“Girls Gone Wild”
Although Captain Ahab minces no words in the joyful, shameless dance lunacy that is “Girls Gone Wild” (a sample lyric: “I wanna show my tits on television”), the track’s video, by Patrick Kennelly, is a textbook case of mincing and blending, going savage with visual cues and our music video expectations. Girls Gone Wild, the infomercial and product from whence this track’s inspiration came, has significantly (sadly? triumphantly?) become a widely recognized cultural staple over the past decade. What does that say about us and our society? Captain Ahab says it means we wanna dance! Look out for social memes represented, such as the iconic arrows of Dance Dance Revolution, which harnessed the freedom of bodily movement and mutated it into a mindless series of stomps; the warning played before movie trailers, which lets us know that nudity and blood have been processed and compressed into the approvable label of “R”; and then, plainly, Mardi Gras beads. And yeah, there are some boobs.
But beware the mid-track bridge, which undermines simple pop sensibility with hints of sugarcoated violence and maudlin tragedy. The result: a PCP-fueled rampage? A mind so wrecked it’s left with little more than static-distorted images of pornography and exploitation? Yes, please! Ahab has found our culture’s great white whale, to be hunted rabidly out into the dark black void of the sea… the Girls of the lost and glorious Wild…
Ahab sets off on a European tour in mid-November.
• Captain Ahab: http://www.captain-ahab.com
Stitched In Fire (album preview)
This one’s just as much about the medium as the music. I’ll let False Records sell themselves: “Limited pro dubbed and imprinted chrome cassettes in deluxe hand stamped cotton lined kraft jewelry boxes with vellum belly bands and inserts. Includes download code coupon.”
False has three cassettes available now, and the one we’re playing here is a tape of 13 aural visions based on Aaron Martin’s 2010 album Worried About The Fire. Although featuring only spliced samplings from the album, the streamed track is 15 minutes of some surprisingly varied and well-executed sounds. There’s a good mix of mechanical buzzing with classic analogue effects, plus even a melody or two. It’s vast and deals with oblivescence without delving towards the darkness into which so much similar music seems to slip. Be sure to check out 9:16, so you can actually hear the words. Of course, you’ll have to get the tape to hear the complete album, but is that such a huge sacrifice? Hand stamped cotton lined kraft jewelry box! Belly bands!!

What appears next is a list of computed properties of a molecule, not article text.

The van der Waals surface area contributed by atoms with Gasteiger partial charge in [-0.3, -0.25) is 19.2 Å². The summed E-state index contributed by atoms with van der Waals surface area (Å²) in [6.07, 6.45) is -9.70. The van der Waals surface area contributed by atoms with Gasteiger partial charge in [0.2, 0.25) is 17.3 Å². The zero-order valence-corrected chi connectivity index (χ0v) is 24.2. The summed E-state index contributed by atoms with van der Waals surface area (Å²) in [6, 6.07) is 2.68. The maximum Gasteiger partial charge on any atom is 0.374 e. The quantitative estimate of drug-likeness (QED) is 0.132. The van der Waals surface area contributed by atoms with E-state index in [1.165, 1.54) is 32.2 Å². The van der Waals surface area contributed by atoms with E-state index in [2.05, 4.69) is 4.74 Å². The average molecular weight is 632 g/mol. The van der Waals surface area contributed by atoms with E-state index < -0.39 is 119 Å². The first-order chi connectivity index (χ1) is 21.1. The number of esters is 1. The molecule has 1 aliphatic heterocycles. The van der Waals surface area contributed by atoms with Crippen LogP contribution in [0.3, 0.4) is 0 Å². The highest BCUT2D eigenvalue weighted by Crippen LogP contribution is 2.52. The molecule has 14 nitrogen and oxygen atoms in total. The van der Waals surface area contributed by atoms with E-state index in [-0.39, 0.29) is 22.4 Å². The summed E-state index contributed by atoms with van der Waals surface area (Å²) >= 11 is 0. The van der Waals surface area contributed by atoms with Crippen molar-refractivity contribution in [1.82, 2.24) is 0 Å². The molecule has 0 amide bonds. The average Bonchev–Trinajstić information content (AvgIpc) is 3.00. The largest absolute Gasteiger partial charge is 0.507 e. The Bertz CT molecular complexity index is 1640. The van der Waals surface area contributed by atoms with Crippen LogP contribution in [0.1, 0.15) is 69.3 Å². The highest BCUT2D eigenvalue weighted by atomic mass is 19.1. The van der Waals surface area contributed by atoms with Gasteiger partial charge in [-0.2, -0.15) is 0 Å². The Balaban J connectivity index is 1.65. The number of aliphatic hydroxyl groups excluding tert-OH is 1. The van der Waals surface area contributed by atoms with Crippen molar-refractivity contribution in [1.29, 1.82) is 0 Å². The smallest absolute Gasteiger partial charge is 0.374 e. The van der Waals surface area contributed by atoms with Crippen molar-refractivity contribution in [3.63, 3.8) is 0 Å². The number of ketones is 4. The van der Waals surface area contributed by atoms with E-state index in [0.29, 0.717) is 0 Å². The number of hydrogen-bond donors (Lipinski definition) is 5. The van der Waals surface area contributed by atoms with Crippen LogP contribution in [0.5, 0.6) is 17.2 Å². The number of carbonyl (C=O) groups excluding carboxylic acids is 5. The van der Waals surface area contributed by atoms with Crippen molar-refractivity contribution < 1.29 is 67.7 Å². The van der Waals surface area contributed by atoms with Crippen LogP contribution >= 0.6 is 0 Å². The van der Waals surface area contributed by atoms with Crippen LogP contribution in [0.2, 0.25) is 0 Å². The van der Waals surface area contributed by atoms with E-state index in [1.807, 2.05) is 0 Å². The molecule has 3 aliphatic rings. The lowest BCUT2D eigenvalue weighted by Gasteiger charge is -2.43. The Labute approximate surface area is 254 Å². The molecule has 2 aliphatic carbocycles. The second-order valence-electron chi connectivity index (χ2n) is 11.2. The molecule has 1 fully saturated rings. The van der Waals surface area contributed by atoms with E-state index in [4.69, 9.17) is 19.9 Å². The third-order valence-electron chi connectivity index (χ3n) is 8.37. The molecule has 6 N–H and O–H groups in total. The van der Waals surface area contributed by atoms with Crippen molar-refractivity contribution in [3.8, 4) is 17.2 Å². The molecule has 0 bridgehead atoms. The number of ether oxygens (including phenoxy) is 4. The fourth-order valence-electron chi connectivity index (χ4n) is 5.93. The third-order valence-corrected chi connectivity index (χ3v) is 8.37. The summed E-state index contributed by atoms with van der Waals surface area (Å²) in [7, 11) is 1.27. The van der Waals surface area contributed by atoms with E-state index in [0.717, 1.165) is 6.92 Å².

Check False’s site to see who’s responsible for the interpretation of each track.
• False: http://falserec.tumblr.com
the earth as arch and cold end [full album]
“[In] promotion of Innercity’s new Terrestreality LP on Aguirre Records, which is out [now]; I made the new full length the earth as arch and cold end available (only) for free download on the [Innercity] bandcamp page.” —Hans Dens
“Hans never seems to edit ANYTHING. He just sets up a loop and lets it play for 35 minutes and is, like, “There’s a new song.” That ‘hands-off’ style of weirdo electronics; not many people do that as much these days.” —Britt Brown
• Innercity: http://innercitydiscography.blogspot.com
Nova Scotian Arms
The universe is righting itself with plans for an overdue Nova Scotian Arms vinyl to be released on Digitalis this fall. Thank you, Halloween Gods, for Cult Spectrum, which will certainly show Grant Evans doing his usual best to scare up a thick sonic dust cloud of tape loops and keyboard granules. And if you’re close to Asheville for Halloween weekend, you’ll want to see Grant’s other project Quiet Evenings, along with a smattering of other bottomfeeder drone heads and tape weirdos, play at FoogMess. Uh, you’re welcome.
You will remember this track’s namesake as the pouty-lipped French angel in Mission: Impossible. Certainly a choice objet du désir, and the strange, free jazz/drone electronics combination that has become the signature of this Italian wunderkind is shown here in full force — it’s definitely worthy of her name. “Emmanuelle Béart” is actually an older piece by Valerio Cosi, originally released in a box set called Ode to France on Ruralfaune. But Cosi has recently teamed up with keyboardist Cosimo Friscira to form TUIN▲LS whose honorable aim is to create an “alien soundworld inspired by 78 RPM recordings.” Eyes peeled for a full-length out later this year. Meanwhile, dreams of Emmanuelle.